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House to crack down on looting of overtime funds by federal workers


The House this week is expected to call up and pass legislation that will stop federal border officials from padding their paychecks with overtime pay that they didn't earn.

The Department of Homeland Security currently operates a fund for "uncontrollable overtime," which is used pay out overtime that extends beyond a regular shift. The fund is meant to pay Border Patrol agents when more time is needed for arrests or other time on the job that is needed and cannot be easily predicted.

Screen Shot 2014-12-08 at 10.24.48 AM A U.S. Border Patrol agent rides along the Border Fence on an ATV, near Hope Park in downtown Brownsville, Texas. Congress is cracking down on abusive overtime practices by some border officials.
Image: AP Photo/The Brownsville Herald, Brad Doherty

But in 2013, the Office of Special Counsel released a report saying those funds were routinely raided by DHS workers, including people with desk jobs who didn't put in any overtime. OSC said that practice is costing the government tens of millions of dollars a year in fraudulent overtime claims.

In October 2013, the Washington Post reported that DHS employees called the fund the "candy bowl," and would routinely claim the money even for just wasting time at work.

"Employees will sit at their desks for an extra two hours, catching up on Netflix, talking to friends or using it for commuting time," Jose Rafael Ducos Bello told the Post.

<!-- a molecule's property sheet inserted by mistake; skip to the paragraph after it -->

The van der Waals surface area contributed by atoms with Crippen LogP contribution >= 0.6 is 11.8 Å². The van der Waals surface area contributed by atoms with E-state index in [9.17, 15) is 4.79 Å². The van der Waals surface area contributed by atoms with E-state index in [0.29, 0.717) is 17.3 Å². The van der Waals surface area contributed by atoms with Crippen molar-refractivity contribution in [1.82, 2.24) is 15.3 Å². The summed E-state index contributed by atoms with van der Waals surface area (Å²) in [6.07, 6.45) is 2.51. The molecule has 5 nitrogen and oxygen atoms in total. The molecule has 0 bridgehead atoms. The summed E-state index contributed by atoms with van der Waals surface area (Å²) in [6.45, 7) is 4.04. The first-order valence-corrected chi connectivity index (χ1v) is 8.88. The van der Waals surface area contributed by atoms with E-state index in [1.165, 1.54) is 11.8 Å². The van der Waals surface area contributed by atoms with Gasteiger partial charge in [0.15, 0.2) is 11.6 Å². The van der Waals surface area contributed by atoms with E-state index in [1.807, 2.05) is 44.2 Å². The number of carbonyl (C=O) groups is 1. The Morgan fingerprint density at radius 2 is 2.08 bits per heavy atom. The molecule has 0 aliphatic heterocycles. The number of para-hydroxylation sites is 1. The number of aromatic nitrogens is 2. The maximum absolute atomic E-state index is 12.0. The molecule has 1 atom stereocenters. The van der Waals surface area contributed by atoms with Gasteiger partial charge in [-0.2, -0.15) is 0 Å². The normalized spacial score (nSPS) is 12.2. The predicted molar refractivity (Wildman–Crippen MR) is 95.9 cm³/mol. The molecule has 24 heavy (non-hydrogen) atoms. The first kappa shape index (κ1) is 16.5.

House lawmakers will call up legislation on Tuesday to end this problem, the Border Patrol Agent Pay Reform Act. Under the legislation, border agents will have to choose whether they are working an extra five or ten hours per week in overtime — they will then have to work that time, and will be paid accordingly.

Officials can also chose not to work any overtime at all, and in that case, they'll get paid their regular amount. The bill totally eliminates the optional, fluctuating overtime fund, a change that both DHS and federal workers seem to favor.

The bill started in the Senate, and was proposed by Sen. Jon Tester (D-Mont.) along with Sen. John McCain (R-Ariz.). It was easily approved in a voice vote back in September, and a Senate report estimated that the bill would save the government $100 million each year by cracking down on fraud and streamlining the process of paying Border Patrol agents.

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